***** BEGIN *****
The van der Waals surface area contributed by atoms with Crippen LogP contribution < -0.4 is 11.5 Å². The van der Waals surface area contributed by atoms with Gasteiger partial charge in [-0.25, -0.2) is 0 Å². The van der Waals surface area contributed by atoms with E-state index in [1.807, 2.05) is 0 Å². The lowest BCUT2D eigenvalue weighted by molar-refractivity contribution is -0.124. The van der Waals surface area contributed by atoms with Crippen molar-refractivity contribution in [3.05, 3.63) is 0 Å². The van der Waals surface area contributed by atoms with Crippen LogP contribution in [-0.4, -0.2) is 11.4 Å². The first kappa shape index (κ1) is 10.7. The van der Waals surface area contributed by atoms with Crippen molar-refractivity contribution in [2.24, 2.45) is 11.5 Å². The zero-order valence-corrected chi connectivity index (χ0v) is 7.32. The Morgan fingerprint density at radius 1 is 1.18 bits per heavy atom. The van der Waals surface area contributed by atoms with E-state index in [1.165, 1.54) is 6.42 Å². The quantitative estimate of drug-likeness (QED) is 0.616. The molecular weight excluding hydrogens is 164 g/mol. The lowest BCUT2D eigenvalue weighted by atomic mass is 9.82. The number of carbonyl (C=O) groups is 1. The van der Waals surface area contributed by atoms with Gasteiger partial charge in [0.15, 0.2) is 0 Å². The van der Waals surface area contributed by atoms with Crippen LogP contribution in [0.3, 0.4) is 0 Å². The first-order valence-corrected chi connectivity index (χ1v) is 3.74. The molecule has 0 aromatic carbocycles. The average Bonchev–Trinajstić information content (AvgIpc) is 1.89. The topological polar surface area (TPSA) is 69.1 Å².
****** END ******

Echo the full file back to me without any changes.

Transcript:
The van der Waals surface area contributed by atoms with Crippen LogP contribution < -0.4 is 11.5 Å². The van der Waals surface area contributed by atoms with Gasteiger partial charge in [-0.25, -0.2) is 0 Å². The van der Waals surface area contributed by atoms with E-state index in [1.807, 2.05) is 0 Å². The lowest BCUT2D eigenvalue weighted by molar-refractivity contribution is -0.124. The van der Waals surface area contributed by atoms with Crippen molar-refractivity contribution in [3.05, 3.63) is 0 Å². The van der Waals surface area contributed by atoms with Crippen LogP contribution in [-0.4, -0.2) is 11.4 Å². The first kappa shape index (κ1) is 10.7. The van der Waals surface area contributed by atoms with Crippen molar-refractivity contribution in [2.24, 2.45) is 11.5 Å². The zero-order valence-corrected chi connectivity index (χ0v) is 7.32. The Morgan fingerprint density at radius 1 is 1.18 bits per heavy atom. The van der Waals surface area contributed by atoms with E-state index in [1.165, 1.54) is 6.42 Å². The quantitative estimate of drug-likeness (QED) is 0.616. The molecular weight excluding hydrogens is 164 g/mol. The lowest BCUT2D eigenvalue weighted by atomic mass is 9.82. The number of carbonyl (C=O) groups is 1. The van der Waals surface area contributed by atoms with Gasteiger partial charge in [0.15, 0.2) is 0 Å². The van der Waals surface area contributed by atoms with Crippen LogP contribution in [0.3, 0.4) is 0 Å². The first-order valence-corrected chi connectivity index (χ1v) is 3.74. The molecule has 0 aromatic carbocycles. The average Bonchev–Trinajstić information content (AvgIpc) is 1.89. The topological polar surface area (TPSA) is 69.1 Å².